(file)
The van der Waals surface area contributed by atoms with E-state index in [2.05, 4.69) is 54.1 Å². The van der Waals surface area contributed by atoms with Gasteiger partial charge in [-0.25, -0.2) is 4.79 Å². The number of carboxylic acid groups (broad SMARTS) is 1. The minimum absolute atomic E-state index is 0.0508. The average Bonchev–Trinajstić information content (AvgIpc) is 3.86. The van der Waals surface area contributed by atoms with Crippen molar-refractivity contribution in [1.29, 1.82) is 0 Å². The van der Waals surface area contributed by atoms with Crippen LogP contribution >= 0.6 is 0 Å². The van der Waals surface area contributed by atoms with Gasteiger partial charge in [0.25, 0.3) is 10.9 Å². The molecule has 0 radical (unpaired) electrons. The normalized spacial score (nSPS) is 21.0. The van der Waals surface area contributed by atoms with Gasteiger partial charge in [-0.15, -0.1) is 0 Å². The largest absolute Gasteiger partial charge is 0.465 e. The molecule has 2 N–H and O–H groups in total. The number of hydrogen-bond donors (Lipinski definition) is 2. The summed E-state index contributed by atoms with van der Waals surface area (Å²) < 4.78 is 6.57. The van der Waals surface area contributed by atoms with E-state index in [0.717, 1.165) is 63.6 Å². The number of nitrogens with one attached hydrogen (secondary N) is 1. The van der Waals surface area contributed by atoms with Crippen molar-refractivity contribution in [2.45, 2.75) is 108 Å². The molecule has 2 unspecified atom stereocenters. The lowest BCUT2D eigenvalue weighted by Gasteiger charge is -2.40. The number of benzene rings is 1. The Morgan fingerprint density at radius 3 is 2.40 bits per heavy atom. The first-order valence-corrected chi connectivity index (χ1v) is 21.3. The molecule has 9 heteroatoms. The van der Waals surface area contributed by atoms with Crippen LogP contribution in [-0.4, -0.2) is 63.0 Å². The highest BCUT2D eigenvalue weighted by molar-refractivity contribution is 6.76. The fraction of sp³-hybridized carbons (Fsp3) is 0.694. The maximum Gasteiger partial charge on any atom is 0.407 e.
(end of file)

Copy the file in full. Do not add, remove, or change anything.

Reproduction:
The van der Waals surface area contributed by atoms with E-state index in [2.05, 4.69) is 54.1 Å². The van der Waals surface area contributed by atoms with Gasteiger partial charge in [-0.25, -0.2) is 4.79 Å². The number of carboxylic acid groups (broad SMARTS) is 1. The minimum absolute atomic E-state index is 0.0508. The average Bonchev–Trinajstić information content (AvgIpc) is 3.86. The van der Waals surface area contributed by atoms with Crippen molar-refractivity contribution in [1.29, 1.82) is 0 Å². The van der Waals surface area contributed by atoms with Crippen LogP contribution >= 0.6 is 0 Å². The van der Waals surface area contributed by atoms with Gasteiger partial charge in [0.25, 0.3) is 10.9 Å². The molecule has 0 radical (unpaired) electrons. The normalized spacial score (nSPS) is 21.0. The van der Waals surface area contributed by atoms with Gasteiger partial charge in [-0.15, -0.1) is 0 Å². The largest absolute Gasteiger partial charge is 0.465 e. The molecule has 2 N–H and O–H groups in total. The number of hydrogen-bond donors (Lipinski definition) is 2. The summed E-state index contributed by atoms with van der Waals surface area (Å²) < 4.78 is 6.57. The van der Waals surface area contributed by atoms with E-state index in [0.717, 1.165) is 63.6 Å². The number of nitrogens with one attached hydrogen (secondary N) is 1. The van der Waals surface area contributed by atoms with Crippen molar-refractivity contribution in [2.45, 2.75) is 108 Å². The molecule has 2 unspecified atom stereocenters. The lowest BCUT2D eigenvalue weighted by Gasteiger charge is -2.40. The number of benzene rings is 1. The Morgan fingerprint density at radius 3 is 2.40 bits per heavy atom. The first-order valence-corrected chi connectivity index (χ1v) is 21.3. The molecule has 9 heteroatoms. The van der Waals surface area contributed by atoms with Crippen LogP contribution in [-0.4, -0.2) is 63.0 Å². The highest BCUT2D eigenvalue weighted by molar-refractivity contribution is 6.76. The fraction of sp³-hybridized carbons (Fsp3) is 0.694. The maximum Gasteiger partial charge on any atom is 0.407 e.